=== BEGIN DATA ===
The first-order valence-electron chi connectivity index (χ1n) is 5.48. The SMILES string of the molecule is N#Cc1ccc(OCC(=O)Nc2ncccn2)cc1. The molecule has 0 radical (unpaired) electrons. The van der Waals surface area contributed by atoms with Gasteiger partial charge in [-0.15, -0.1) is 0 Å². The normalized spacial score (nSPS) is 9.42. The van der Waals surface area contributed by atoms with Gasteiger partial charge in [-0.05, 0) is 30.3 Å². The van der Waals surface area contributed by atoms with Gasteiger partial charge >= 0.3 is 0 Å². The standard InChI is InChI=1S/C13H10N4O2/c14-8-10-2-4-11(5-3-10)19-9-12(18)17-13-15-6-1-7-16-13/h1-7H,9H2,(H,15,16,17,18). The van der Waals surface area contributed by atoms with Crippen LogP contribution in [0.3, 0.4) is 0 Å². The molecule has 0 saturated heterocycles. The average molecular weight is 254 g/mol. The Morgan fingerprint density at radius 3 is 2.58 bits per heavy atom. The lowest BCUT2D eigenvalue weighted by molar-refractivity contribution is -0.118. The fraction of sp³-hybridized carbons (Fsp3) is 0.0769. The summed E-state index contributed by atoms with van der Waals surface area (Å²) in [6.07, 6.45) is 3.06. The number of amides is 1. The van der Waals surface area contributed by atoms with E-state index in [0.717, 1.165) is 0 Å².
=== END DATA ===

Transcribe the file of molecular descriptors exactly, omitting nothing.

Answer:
The first-order valence-electron chi connectivity index (χ1n) is 5.48. The SMILES string of the molecule is N#Cc1ccc(OCC(=O)Nc2ncccn2)cc1. The molecule has 0 radical (unpaired) electrons. The van der Waals surface area contributed by atoms with Gasteiger partial charge in [-0.15, -0.1) is 0 Å². The normalized spacial score (nSPS) is 9.42. The van der Waals surface area contributed by atoms with Gasteiger partial charge in [-0.05, 0) is 30.3 Å². The van der Waals surface area contributed by atoms with Gasteiger partial charge >= 0.3 is 0 Å². The standard InChI is InChI=1S/C13H10N4O2/c14-8-10-2-4-11(5-3-10)19-9-12(18)17-13-15-6-1-7-16-13/h1-7H,9H2,(H,15,16,17,18). The van der Waals surface area contributed by atoms with Crippen LogP contribution in [0.3, 0.4) is 0 Å². The molecule has 0 saturated heterocycles. The average molecular weight is 254 g/mol. The Morgan fingerprint density at radius 3 is 2.58 bits per heavy atom. The lowest BCUT2D eigenvalue weighted by molar-refractivity contribution is -0.118. The fraction of sp³-hybridized carbons (Fsp3) is 0.0769. The summed E-state index contributed by atoms with van der Waals surface area (Å²) in [6.07, 6.45) is 3.06. The number of amides is 1. The van der Waals surface area contributed by atoms with E-state index in [0.717, 1.165) is 0 Å².